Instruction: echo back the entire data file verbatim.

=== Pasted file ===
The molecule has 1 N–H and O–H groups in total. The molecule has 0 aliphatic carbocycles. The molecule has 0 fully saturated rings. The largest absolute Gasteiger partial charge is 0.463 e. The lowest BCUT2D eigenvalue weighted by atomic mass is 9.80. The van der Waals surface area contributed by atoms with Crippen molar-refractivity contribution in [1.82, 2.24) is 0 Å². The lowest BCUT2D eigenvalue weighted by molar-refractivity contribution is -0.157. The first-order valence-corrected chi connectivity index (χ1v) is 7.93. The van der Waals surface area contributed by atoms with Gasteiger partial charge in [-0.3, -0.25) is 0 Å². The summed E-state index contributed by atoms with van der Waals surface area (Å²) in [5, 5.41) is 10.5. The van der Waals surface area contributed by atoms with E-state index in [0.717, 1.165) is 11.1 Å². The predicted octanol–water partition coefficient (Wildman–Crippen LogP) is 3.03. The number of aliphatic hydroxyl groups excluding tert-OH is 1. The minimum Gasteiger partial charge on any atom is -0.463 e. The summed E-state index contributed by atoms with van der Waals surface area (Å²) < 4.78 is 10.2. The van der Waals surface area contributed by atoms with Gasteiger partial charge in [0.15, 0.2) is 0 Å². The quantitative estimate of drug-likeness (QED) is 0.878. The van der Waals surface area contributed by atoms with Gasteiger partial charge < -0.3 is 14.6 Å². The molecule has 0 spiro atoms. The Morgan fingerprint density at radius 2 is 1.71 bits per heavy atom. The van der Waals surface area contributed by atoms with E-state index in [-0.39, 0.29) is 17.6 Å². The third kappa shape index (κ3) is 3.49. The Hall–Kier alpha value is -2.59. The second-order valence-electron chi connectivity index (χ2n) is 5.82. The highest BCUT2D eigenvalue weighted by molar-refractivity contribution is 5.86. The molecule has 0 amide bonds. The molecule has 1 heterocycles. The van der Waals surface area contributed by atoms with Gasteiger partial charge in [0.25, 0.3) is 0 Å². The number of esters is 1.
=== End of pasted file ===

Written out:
The molecule has 1 N–H and O–H groups in total. The molecule has 0 aliphatic carbocycles. The molecule has 0 fully saturated rings. The largest absolute Gasteiger partial charge is 0.463 e. The lowest BCUT2D eigenvalue weighted by atomic mass is 9.80. The van der Waals surface area contributed by atoms with Crippen molar-refractivity contribution in [1.82, 2.24) is 0 Å². The lowest BCUT2D eigenvalue weighted by molar-refractivity contribution is -0.157. The first-order valence-corrected chi connectivity index (χ1v) is 7.93. The van der Waals surface area contributed by atoms with Gasteiger partial charge in [-0.3, -0.25) is 0 Å². The summed E-state index contributed by atoms with van der Waals surface area (Å²) in [5, 5.41) is 10.5. The van der Waals surface area contributed by atoms with E-state index in [0.717, 1.165) is 11.1 Å². The predicted octanol–water partition coefficient (Wildman–Crippen LogP) is 3.03. The number of aliphatic hydroxyl groups excluding tert-OH is 1. The minimum Gasteiger partial charge on any atom is -0.463 e. The summed E-state index contributed by atoms with van der Waals surface area (Å²) < 4.78 is 10.2. The van der Waals surface area contributed by atoms with Gasteiger partial charge in [0.15, 0.2) is 0 Å². The quantitative estimate of drug-likeness (QED) is 0.878. The van der Waals surface area contributed by atoms with Gasteiger partial charge < -0.3 is 14.6 Å². The molecule has 0 spiro atoms. The Morgan fingerprint density at radius 2 is 1.71 bits per heavy atom. The van der Waals surface area contributed by atoms with E-state index in [-0.39, 0.29) is 17.6 Å². The third kappa shape index (κ3) is 3.49. The Hall–Kier alpha value is -2.59. The second-order valence-electron chi connectivity index (χ2n) is 5.82. The highest BCUT2D eigenvalue weighted by molar-refractivity contribution is 5.86. The molecule has 0 amide bonds. The molecule has 1 heterocycles. The van der Waals surface area contributed by atoms with Gasteiger partial charge in [0.25, 0.3) is 0 Å². The number of esters is 1.